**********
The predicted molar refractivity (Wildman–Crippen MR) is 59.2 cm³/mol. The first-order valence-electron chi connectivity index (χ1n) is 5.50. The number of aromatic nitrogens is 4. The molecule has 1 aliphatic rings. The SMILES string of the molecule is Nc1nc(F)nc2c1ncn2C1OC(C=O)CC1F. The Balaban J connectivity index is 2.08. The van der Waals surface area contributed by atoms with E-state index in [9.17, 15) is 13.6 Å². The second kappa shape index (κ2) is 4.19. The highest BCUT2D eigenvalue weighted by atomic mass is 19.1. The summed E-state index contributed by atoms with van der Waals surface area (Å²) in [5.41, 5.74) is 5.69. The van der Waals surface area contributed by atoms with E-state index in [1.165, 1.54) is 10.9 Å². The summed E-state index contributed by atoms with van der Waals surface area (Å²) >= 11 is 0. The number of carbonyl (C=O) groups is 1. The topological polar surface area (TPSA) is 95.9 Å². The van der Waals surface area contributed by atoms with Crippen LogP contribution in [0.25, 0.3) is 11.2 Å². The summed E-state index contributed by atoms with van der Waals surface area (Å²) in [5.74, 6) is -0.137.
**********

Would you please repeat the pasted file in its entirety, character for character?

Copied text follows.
The predicted molar refractivity (Wildman–Crippen MR) is 59.2 cm³/mol. The first-order valence-electron chi connectivity index (χ1n) is 5.50. The number of aromatic nitrogens is 4. The molecule has 1 aliphatic rings. The SMILES string of the molecule is Nc1nc(F)nc2c1ncn2C1OC(C=O)CC1F. The Balaban J connectivity index is 2.08. The van der Waals surface area contributed by atoms with E-state index in [9.17, 15) is 13.6 Å². The second kappa shape index (κ2) is 4.19. The highest BCUT2D eigenvalue weighted by atomic mass is 19.1. The summed E-state index contributed by atoms with van der Waals surface area (Å²) in [5.41, 5.74) is 5.69. The van der Waals surface area contributed by atoms with E-state index in [1.165, 1.54) is 10.9 Å². The summed E-state index contributed by atoms with van der Waals surface area (Å²) >= 11 is 0. The number of carbonyl (C=O) groups is 1. The topological polar surface area (TPSA) is 95.9 Å². The van der Waals surface area contributed by atoms with Crippen LogP contribution in [0.25, 0.3) is 11.2 Å². The summed E-state index contributed by atoms with van der Waals surface area (Å²) in [5.74, 6) is -0.137.